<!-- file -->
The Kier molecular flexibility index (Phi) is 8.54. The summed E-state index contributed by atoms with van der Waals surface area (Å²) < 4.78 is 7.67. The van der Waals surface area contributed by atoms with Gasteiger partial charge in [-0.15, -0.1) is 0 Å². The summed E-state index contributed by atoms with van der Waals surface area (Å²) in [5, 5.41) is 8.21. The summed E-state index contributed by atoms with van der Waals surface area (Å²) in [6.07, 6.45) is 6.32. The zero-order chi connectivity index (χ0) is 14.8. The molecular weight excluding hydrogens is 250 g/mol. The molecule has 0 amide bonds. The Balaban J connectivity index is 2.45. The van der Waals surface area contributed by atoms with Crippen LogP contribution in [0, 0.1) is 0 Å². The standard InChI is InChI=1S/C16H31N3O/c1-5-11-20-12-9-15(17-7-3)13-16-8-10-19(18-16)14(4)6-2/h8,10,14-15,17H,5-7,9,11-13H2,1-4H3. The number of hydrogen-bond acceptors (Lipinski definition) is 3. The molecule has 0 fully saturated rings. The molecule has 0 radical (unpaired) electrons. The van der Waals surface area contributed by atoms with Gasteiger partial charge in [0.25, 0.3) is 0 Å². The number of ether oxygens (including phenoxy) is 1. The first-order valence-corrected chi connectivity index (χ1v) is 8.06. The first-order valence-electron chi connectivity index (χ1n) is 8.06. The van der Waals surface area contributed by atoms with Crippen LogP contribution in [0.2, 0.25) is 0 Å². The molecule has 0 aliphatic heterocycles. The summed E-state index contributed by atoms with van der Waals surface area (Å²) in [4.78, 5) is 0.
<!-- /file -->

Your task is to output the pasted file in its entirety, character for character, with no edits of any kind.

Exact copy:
The Kier molecular flexibility index (Phi) is 8.54. The summed E-state index contributed by atoms with van der Waals surface area (Å²) < 4.78 is 7.67. The van der Waals surface area contributed by atoms with Gasteiger partial charge in [-0.15, -0.1) is 0 Å². The summed E-state index contributed by atoms with van der Waals surface area (Å²) in [5, 5.41) is 8.21. The summed E-state index contributed by atoms with van der Waals surface area (Å²) in [6.07, 6.45) is 6.32. The zero-order chi connectivity index (χ0) is 14.8. The molecular weight excluding hydrogens is 250 g/mol. The molecule has 0 amide bonds. The Balaban J connectivity index is 2.45. The van der Waals surface area contributed by atoms with Crippen LogP contribution in [0, 0.1) is 0 Å². The standard InChI is InChI=1S/C16H31N3O/c1-5-11-20-12-9-15(17-7-3)13-16-8-10-19(18-16)14(4)6-2/h8,10,14-15,17H,5-7,9,11-13H2,1-4H3. The number of hydrogen-bond acceptors (Lipinski definition) is 3. The molecule has 0 fully saturated rings. The molecule has 0 radical (unpaired) electrons. The van der Waals surface area contributed by atoms with Gasteiger partial charge in [0.25, 0.3) is 0 Å². The number of ether oxygens (including phenoxy) is 1. The first-order valence-corrected chi connectivity index (χ1v) is 8.06. The first-order valence-electron chi connectivity index (χ1n) is 8.06. The van der Waals surface area contributed by atoms with Crippen LogP contribution in [0.2, 0.25) is 0 Å². The molecule has 0 aliphatic heterocycles. The summed E-state index contributed by atoms with van der Waals surface area (Å²) in [4.78, 5) is 0.